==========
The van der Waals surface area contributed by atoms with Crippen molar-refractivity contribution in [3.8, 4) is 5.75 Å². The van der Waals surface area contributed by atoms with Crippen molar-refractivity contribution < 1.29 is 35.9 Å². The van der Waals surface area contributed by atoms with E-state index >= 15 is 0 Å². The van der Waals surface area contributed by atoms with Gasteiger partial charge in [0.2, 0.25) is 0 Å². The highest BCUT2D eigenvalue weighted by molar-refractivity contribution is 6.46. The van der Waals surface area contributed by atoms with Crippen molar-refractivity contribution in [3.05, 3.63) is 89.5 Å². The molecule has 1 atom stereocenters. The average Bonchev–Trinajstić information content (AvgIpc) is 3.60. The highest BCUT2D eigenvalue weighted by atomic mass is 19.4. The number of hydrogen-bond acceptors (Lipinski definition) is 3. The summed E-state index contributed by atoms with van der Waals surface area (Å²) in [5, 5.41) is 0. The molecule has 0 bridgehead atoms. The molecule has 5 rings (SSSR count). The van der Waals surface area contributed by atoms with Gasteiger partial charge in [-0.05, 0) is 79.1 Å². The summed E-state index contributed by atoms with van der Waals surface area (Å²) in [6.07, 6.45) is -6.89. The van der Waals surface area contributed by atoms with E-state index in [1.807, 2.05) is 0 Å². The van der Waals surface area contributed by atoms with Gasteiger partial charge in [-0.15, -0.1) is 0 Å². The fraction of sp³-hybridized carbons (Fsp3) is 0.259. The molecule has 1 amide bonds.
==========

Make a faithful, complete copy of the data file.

The van der Waals surface area contributed by atoms with Crippen molar-refractivity contribution in [3.8, 4) is 5.75 Å². The van der Waals surface area contributed by atoms with Crippen molar-refractivity contribution < 1.29 is 35.9 Å². The van der Waals surface area contributed by atoms with E-state index >= 15 is 0 Å². The van der Waals surface area contributed by atoms with Gasteiger partial charge in [0.2, 0.25) is 0 Å². The highest BCUT2D eigenvalue weighted by molar-refractivity contribution is 6.46. The van der Waals surface area contributed by atoms with Crippen molar-refractivity contribution in [3.05, 3.63) is 89.5 Å². The molecule has 1 atom stereocenters. The average Bonchev–Trinajstić information content (AvgIpc) is 3.60. The highest BCUT2D eigenvalue weighted by atomic mass is 19.4. The number of hydrogen-bond acceptors (Lipinski definition) is 3. The summed E-state index contributed by atoms with van der Waals surface area (Å²) in [5, 5.41) is 0. The molecule has 0 bridgehead atoms. The molecule has 5 rings (SSSR count). The van der Waals surface area contributed by atoms with Gasteiger partial charge in [-0.05, 0) is 79.1 Å². The summed E-state index contributed by atoms with van der Waals surface area (Å²) in [6.07, 6.45) is -6.89. The van der Waals surface area contributed by atoms with E-state index in [1.807, 2.05) is 0 Å². The van der Waals surface area contributed by atoms with Gasteiger partial charge in [-0.15, -0.1) is 0 Å². The fraction of sp³-hybridized carbons (Fsp3) is 0.259. The molecule has 1 amide bonds.